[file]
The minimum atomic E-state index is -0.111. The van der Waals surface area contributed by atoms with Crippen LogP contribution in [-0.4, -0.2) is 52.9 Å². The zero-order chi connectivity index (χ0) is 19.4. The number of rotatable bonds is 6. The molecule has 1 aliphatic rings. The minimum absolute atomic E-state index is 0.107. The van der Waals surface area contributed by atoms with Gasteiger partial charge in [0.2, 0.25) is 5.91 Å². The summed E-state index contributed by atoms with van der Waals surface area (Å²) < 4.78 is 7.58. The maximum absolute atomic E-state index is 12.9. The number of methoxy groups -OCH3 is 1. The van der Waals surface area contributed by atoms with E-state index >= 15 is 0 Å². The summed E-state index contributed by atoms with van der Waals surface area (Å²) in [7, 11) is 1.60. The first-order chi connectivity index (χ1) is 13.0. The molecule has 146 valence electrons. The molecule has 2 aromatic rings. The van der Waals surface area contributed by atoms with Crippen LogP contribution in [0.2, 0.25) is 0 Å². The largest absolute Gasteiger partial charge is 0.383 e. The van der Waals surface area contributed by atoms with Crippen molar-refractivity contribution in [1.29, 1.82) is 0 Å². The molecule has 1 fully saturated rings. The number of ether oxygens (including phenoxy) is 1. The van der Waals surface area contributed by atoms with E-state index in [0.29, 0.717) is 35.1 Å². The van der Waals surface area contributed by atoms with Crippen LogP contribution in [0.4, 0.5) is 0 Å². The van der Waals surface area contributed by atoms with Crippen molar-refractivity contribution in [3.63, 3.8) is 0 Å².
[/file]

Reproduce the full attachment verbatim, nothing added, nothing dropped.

The minimum atomic E-state index is -0.111. The van der Waals surface area contributed by atoms with Crippen LogP contribution in [-0.4, -0.2) is 52.9 Å². The zero-order chi connectivity index (χ0) is 19.4. The number of rotatable bonds is 6. The molecule has 1 aliphatic rings. The minimum absolute atomic E-state index is 0.107. The van der Waals surface area contributed by atoms with Gasteiger partial charge in [0.2, 0.25) is 5.91 Å². The summed E-state index contributed by atoms with van der Waals surface area (Å²) < 4.78 is 7.58. The maximum absolute atomic E-state index is 12.9. The number of methoxy groups -OCH3 is 1. The van der Waals surface area contributed by atoms with E-state index >= 15 is 0 Å². The summed E-state index contributed by atoms with van der Waals surface area (Å²) in [7, 11) is 1.60. The first-order chi connectivity index (χ1) is 13.0. The molecule has 146 valence electrons. The molecule has 2 aromatic rings. The van der Waals surface area contributed by atoms with Crippen LogP contribution in [0.2, 0.25) is 0 Å². The largest absolute Gasteiger partial charge is 0.383 e. The van der Waals surface area contributed by atoms with Crippen molar-refractivity contribution in [1.29, 1.82) is 0 Å². The molecule has 1 fully saturated rings. The number of ether oxygens (including phenoxy) is 1. The van der Waals surface area contributed by atoms with E-state index in [0.29, 0.717) is 35.1 Å². The van der Waals surface area contributed by atoms with Crippen LogP contribution in [0.4, 0.5) is 0 Å². The van der Waals surface area contributed by atoms with Crippen molar-refractivity contribution in [3.63, 3.8) is 0 Å².